These Are the Absolutely Most Iconic Films Adapted From Plays

To celebrate the release of Blythe Spirit, we're looking back at the iconic films that started on stage.
Isla Fisher as Ruth with Dame Judi Dench as Madame Arcati

Adapting a play is no mean feat. 

Live theatre is an impossible experience to replicate and there have been many – many – instances where a film adaptation has not only failed to capture the magic, but actually ruined the original play by even trying to (looking at you, Cats). In recent years, theatre has taken inspiration from Hollywood for adaptations (think: Legally Blonde and Shrek) but for a long time, it was the other way around. 

While there are instances like Cats, there are some film adaptations that have taken texts meant for the stage and transformed them into feats of filmmaking. In fact, in a few instances, the film adaptation has gone on to eclipse the play in notoriety. 

The latest play to be successfully adapted by Hollywood is the iconic Noel Coward piece, Blythe Spirit. Streaming on Amazon Prime from April 2, it stars our own Isla Fisher in an ensemble cast that includes the likes of Dame Judi Dench and Leslie Mann. The British comedy follows a writer (Dan Stevens) who decides to fix his writer’s block by asking a spiritualist medium (Dench) to perform a seance. When she accidentally summons his dead first wife, comedy ensues as the resulting love triangle with his current wife becomes increasingly complex.  

To celebrate the release of Blythe Spirit, we’ve rounded up the best film adaptations of plays for you to consider watching this long weekend.



It’s a little known fact that Moonlight writer/director Barry Jenkins adapted the film from an unpublished, unproduced play named In Moonlight Black Boys Look Blue. The Academy Award-winning movie is so cinematic that it’s hard to believe it was meant for any other kind of medium than film, but knowing it started as a play text allows for a deeper appreciation of the soul the film has.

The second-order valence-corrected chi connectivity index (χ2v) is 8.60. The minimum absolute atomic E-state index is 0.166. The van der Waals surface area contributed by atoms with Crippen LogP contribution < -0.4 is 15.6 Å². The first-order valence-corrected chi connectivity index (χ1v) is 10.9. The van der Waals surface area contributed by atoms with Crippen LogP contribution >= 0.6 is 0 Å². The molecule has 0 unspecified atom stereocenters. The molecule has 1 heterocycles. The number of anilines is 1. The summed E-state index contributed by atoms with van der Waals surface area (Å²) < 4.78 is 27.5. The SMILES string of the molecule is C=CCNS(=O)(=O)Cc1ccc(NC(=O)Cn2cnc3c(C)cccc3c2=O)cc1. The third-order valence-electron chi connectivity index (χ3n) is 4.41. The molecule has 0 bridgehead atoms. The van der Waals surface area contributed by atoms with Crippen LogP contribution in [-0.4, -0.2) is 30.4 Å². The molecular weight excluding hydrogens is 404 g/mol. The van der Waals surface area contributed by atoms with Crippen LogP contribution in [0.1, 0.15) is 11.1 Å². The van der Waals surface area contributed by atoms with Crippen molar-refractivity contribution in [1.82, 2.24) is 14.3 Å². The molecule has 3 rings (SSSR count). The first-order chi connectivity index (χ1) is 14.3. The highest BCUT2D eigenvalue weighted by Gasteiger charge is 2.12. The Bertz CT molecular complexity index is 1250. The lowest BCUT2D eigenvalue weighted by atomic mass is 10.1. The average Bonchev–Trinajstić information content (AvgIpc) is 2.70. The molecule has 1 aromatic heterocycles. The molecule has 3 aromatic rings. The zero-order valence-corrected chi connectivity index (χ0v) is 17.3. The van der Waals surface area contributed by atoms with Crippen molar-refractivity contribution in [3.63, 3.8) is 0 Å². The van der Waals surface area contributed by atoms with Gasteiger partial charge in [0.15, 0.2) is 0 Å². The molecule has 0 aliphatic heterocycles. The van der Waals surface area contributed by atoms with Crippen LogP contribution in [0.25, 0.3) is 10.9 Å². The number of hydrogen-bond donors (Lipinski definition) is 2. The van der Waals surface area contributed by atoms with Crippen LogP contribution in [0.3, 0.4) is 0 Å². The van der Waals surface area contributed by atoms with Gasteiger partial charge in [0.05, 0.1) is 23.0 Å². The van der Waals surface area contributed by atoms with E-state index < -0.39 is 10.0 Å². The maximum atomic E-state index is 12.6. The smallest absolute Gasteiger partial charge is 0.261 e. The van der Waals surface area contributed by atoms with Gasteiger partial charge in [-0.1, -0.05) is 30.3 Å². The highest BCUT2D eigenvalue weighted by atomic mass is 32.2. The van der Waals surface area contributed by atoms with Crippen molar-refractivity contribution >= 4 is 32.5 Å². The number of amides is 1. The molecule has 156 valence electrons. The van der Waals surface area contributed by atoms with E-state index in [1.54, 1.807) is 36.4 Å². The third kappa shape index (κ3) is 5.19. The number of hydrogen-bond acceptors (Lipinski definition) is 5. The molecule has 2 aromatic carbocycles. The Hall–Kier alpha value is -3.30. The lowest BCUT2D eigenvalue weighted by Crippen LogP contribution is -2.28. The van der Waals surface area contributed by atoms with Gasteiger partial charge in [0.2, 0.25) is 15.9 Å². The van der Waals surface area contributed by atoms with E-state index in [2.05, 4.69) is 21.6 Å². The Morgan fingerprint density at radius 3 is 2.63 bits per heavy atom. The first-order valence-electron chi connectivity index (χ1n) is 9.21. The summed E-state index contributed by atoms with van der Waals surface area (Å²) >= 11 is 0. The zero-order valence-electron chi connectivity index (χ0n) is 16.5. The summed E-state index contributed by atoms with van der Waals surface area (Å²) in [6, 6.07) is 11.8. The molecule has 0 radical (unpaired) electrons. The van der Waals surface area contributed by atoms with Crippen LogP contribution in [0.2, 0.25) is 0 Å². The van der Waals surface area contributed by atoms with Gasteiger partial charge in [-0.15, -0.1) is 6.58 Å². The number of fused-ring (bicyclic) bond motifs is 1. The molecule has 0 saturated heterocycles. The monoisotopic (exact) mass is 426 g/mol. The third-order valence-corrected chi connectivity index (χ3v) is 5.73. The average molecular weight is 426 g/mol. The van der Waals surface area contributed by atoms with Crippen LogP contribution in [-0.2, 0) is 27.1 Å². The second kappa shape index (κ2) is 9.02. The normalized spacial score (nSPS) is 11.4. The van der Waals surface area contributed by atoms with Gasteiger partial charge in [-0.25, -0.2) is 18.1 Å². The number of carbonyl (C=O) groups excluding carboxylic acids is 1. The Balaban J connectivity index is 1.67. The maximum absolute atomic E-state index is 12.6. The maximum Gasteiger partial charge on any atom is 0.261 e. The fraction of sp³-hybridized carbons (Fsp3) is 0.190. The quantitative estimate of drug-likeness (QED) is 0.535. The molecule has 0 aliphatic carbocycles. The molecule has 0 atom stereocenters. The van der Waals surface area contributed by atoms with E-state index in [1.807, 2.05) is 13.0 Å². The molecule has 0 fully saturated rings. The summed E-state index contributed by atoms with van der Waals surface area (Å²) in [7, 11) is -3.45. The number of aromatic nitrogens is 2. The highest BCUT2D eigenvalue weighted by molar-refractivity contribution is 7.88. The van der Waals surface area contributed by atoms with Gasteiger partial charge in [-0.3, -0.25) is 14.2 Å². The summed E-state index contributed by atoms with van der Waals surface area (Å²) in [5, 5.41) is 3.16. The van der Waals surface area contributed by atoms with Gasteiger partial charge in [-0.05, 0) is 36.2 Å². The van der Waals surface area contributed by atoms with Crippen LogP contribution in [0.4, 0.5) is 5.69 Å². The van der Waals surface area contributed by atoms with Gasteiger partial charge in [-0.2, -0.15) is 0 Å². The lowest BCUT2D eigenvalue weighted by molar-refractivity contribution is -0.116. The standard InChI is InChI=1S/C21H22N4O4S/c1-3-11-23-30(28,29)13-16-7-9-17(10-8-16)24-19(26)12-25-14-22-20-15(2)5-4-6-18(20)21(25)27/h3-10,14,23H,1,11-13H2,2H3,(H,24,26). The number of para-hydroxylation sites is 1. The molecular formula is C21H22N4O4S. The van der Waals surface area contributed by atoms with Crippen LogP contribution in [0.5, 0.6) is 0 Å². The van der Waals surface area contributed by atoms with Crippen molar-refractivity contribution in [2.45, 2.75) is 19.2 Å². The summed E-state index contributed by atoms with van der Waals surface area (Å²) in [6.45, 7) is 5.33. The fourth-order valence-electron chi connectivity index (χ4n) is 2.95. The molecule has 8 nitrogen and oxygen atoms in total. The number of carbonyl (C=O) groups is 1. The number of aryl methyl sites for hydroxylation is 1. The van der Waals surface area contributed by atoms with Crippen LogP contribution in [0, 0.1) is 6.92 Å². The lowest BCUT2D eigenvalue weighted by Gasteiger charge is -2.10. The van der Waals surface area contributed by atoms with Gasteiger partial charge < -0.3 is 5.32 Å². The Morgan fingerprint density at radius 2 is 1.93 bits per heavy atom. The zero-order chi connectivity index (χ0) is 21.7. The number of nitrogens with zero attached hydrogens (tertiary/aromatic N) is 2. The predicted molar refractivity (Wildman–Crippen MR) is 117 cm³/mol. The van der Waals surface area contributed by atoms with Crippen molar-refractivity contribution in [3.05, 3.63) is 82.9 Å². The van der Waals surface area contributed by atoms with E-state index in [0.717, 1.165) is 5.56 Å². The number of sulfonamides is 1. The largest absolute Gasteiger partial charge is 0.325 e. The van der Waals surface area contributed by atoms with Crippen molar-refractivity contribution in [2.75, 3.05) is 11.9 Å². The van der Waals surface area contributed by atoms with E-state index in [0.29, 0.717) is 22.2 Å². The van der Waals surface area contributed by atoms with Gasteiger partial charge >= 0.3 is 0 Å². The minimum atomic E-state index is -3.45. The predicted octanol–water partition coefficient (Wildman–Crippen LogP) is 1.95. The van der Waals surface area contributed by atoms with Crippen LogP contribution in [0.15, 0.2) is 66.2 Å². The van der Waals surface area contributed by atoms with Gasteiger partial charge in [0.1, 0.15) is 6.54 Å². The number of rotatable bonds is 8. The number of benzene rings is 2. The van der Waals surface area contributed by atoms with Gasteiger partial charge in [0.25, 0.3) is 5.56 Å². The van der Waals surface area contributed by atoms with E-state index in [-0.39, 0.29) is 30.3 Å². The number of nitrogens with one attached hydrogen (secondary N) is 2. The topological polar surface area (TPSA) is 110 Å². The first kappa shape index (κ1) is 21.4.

Romeo + Juliet


What do you get when Baz adapts the Bard? A technicolour 90s nostalgia dreamscape, that’s what. The Baz Luhrmann directed 1996 film is now one of – if not the – most referenced adaptations of Romeo and Juliet, with too many iconic scenes to count. From the first sighting through a fish tank, to the elevator kiss and Mercutio’s performance of Young Hearts Run Free, to musical masterpieces like Des’ree singing Kissing You and Quindon Tarver’s cover of When Doves Cry, it creates new moments to love from a beloved text. With a young Leonardo Di Caprio starring opposite Claire Danes in the titular roles, it is simply *chefs kiss*.

Angels In America


Tony Kushner’s 1991 two-part play on AIDS and homosexuality in 1980s America was a cultural revelation; it won a Pulitzer Prize for Drama, nine Tony Awards and is broadly considered a turning point in queer representation and American drama. Directed by Mike Nichols, the 2003 film adaptation is technically a miniseries but it’s epic enough that it warrants mention on this list. Starring Al Pacino and Meryl Streep, it’s just as astonishing as the play.

Cat On A Hot Tin Roof


As one of Tennessee Williams’ most celebrated plays, the film adaptation had a lot to live up to. But with a cast that included Paul Newman, Elizabeth Taylor and Burt Ives, it delivered. The film captures all of the sensuality, passion and toughness of the original play, leaving behind a truly memorable adaptation to celebrate.



There are plenty of adaptations of Annie (including a 2014 film one that shall not be mentioned on this list), but the 1982 film starring OG Broadway icons Bernadette Peters and Carol Burnett as Ms Hannigan is all-time. A childhood staple for many, it transformed the play into a film that sparkles with warmth, joy and cheek.



Considered to be one of the greatest films of all time, Casablanca began as a play titled Everybody Comes to Rick’s by Joan Alison and Murray Burnett that was released on the eve of America entering World War II. Starring Humphrey Bogart and Ingrid Bergman, the film is a testament to the power that film adaptations can have if done right.

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